Corddry marvels at 'Childrens Hospital' success
Saturday, September 1, 2012
NEW YORK (AP) — Now that "Childrens Hospital" is in its fourth season on Adult Swim, its creator, writer, director and star Rob Corddry is looking for ways to bring its cast to the big screen. Not in a film adaptation of the satirical show, but a film using its actors.
"We have talked about doing a movie and we are committed to doing it at some point. It's gonna take one of us to just sit down and write it but it's not gonna be based on 'Childrens.' It's not gonna have the same cast of characters but it will have the same cast," Corddry said in a recent interview. "That's what I'm interested in doing ... putting this ensemble in other places, so we'll probably do sort of like a parody or something."
"Childrens Hospital" is about a TV show that's billed as the longest-running medical drama ever in television history. It mocks other medical dramas like "Grey's Anatomy" and "ER." The cast includes Lake Bell, Ken Marino and Malin Akerman.
The show, which started as a Web series, airs Thursday nights, pulling in more than 1 million viewers per episode. It is nominated for an Emmy Award in the short-format live action category.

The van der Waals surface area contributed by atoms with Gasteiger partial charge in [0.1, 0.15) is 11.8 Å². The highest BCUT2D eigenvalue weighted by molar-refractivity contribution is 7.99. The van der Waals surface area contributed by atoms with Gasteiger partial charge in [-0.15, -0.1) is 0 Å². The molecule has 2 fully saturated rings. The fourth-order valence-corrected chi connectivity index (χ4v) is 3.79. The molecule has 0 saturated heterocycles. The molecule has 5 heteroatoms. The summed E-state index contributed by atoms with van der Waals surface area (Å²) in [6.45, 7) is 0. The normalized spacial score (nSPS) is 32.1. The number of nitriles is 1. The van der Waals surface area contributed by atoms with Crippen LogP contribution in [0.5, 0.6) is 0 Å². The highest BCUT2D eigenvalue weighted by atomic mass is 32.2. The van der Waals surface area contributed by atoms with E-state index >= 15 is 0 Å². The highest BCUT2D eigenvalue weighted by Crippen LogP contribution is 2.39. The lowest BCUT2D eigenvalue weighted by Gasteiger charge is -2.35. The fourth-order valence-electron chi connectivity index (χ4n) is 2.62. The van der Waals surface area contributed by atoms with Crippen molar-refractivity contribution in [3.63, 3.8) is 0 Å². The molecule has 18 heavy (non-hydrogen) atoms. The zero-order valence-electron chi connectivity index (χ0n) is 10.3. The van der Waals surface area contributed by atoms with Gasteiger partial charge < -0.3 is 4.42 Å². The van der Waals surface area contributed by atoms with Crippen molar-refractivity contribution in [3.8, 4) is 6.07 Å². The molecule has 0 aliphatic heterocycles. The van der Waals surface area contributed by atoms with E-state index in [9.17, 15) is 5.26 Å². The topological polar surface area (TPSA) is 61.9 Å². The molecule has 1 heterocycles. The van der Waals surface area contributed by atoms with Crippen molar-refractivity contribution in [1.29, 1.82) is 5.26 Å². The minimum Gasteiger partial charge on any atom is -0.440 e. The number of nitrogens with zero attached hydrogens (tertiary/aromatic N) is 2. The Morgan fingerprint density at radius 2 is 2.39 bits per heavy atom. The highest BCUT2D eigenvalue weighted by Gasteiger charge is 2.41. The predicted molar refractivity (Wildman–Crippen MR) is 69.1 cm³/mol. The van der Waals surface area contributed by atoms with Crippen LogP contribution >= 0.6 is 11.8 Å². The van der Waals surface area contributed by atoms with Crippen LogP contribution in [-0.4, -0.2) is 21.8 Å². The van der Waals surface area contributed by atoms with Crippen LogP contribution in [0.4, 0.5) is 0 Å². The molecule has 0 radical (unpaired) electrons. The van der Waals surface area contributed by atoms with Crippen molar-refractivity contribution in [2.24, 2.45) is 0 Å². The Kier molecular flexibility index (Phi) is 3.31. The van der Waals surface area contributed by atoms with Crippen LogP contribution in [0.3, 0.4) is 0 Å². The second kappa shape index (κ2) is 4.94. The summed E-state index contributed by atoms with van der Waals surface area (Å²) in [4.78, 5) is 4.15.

"It's only caught up with me now I think," said Corddry when asked about the show's success. "We're nominated for an Emmy and I'm still kind of like, 'It's got to be a mistake because aren't we on the Internet?'"
The show has wacky premises that seem far-fetched but somehow work. For example, one season four episode is about the British adaptation of the "Childrens Hospital" show-within-a-show that Corddry says has a British cast and crew.
Another future episode will be a law episode with the regular "Childrens" actors and the same character names but has nothing to do with a hospital.
There's even a "Childrens Hospital" spinoff in the works called "Newsreaders," a satire of TV newsmagazine shows that Corddry also executive produces.
Corddry, 41, was a correspondent on Comedy Central's "The Daily Show." He's appeared in numerous TV shows and films and has signed on for a recurring role on the upcoming season of the comedy "Happy Endings" on ABC. His next film "Butter," also starring Ty Burrell and Jennifer Garner, opens in October.
He says keeping busy is the key to staying creative and productive.
"I really believe that the idea well is always full as long as you keep doing it. We just wrapped (shooting) our spinoff 'Newsreaders' and it's been two or three weeks. I haven't had to write anything or tell a joke and I really feel like the well gets shallower and I don't feel as smart, I don't feel as funny. Really you know that old adage if you want something done, ask a busy person? It's so true."
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